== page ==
In the regime of bursty mRNA production, all of the information from FISH is contained in the mean burst probabilities and the covariance matrix, suggesting that Principal Component Analysis (PCA) could be usefully applied. For example, for a 2-state switch the covariance matrix has rank 1. Thus, according to Eq. (15), performing PCA by diagonalizing directly yields , the vector of differences of burst probabilities between the two states, as the only eigenvector with a non-vanishing eigenvalue. Together with the mean burst probabilities, , this yields full information on the switching dynamics. One caveat is that all the diagonal terms are missing from the estimated covariance matrix , as one cannot obtain an estimate of directly from FISH data. To solve this problem, we initially diagonalize the matrix with a zero diagonal, and obtain the principal eigenvalue and eigenvector. We then approximate the diagonal terms of with the diagonal terms of the rank-1 matrix built using this single eigenvector . We repeat this procedure iteratively to convergence, and take the converged principal eigenvector as an estimate of . This PCA approach performs similarly well to MLE for the case of a 2-state switch, as shown in Fig. 3. The PCA approach can be easily extended to cases in which has a higher rank, where it also performs well, see Fig. 4. Of course, like MLE, PCA has the same fundamental limitations discussed above that are inherent to coincidence detection.

In practice, elements of the PCA and MLE approaches can be usefully combined. The main utility of PCA lies in diagonalizing to infer its rank. (The iterative approach to filling in the diagonals of can help refine this procedure.) From the rank of , one has a direct estimate of the “complexity” of the dynamics. Complexity here means the number of states in a switch model, or the number of harmonics to be considered for cyclic dynamics. This suggests the following heuristic approach to FISH data analysis: First diagonalize . Then isolate a group of eigenvalues that are significantly larger than the rest. Use prior information to select between the different models (cyclic or switching) leading to such a rank, and finally compute the model parameters using maximum likelihood estimation.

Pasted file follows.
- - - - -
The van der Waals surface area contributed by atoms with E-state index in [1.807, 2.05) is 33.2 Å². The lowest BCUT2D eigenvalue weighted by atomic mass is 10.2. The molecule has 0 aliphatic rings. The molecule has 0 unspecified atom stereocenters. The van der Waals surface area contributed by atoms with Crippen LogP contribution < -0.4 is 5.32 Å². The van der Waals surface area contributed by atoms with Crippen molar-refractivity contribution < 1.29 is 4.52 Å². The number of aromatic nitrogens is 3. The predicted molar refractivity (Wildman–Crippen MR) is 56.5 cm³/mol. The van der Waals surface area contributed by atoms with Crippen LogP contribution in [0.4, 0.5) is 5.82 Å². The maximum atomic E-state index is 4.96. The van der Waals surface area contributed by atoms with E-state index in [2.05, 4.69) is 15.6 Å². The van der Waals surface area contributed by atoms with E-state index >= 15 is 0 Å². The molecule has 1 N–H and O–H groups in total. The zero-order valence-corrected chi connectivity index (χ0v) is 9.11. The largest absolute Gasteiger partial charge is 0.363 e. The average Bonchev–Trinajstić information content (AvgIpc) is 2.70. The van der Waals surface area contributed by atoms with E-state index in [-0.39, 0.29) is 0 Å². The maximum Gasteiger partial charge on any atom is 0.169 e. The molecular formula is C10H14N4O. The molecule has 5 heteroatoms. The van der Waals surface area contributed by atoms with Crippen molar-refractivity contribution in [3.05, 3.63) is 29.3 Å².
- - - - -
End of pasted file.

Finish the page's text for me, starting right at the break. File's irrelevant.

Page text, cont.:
In recent years, McKnight and coworkers demonstrated that the yeast *Saccharomyces cerevisiae* grown in chemostats can undergo synchronized metabolic oscillations [13], [27]. As shown in Fig. 5, the mRNA levels of three clusters of genes – Oxidative, Reductive Building, and Reductive Charging – were found to cycle together, with the expression of each cluster peaking at a different phase of the cycle. These population-level chemostat studies raise the question - is there an intrinsic metabolic cycle in individual cells in unsynchronized cultures? To address this question, in [14] FISH data were obtained from single, unsynchronized yeast cells. Specifically, correlations of mRNA levels were determined for pairs of genes, each of which cycled in the chemostat. The correlations observed in single cells closely matched those found in the chemostat studies, leading to the conclusion that metabolic oscillations do occur in individual cells in unsynchronized populations as well as in synchronized chemostats. However, in [14] no attempt was made to go beyond correlations to reconstruct the dynamics. Here we use MLE to infer metabolic gene dynamics in unsynchronized populations. Our results support the conclusion of [14] that the gene clusters observed in the chemostat persist in individual cells in unsynchronized cultures. In particular, we find that the genes of the Oxidative cluster oscillate together and so do the genes of the Reductive Building cluster . The situation is still unclear for the Reductive Charging genes, but is likely to be clarified by additional FISH data.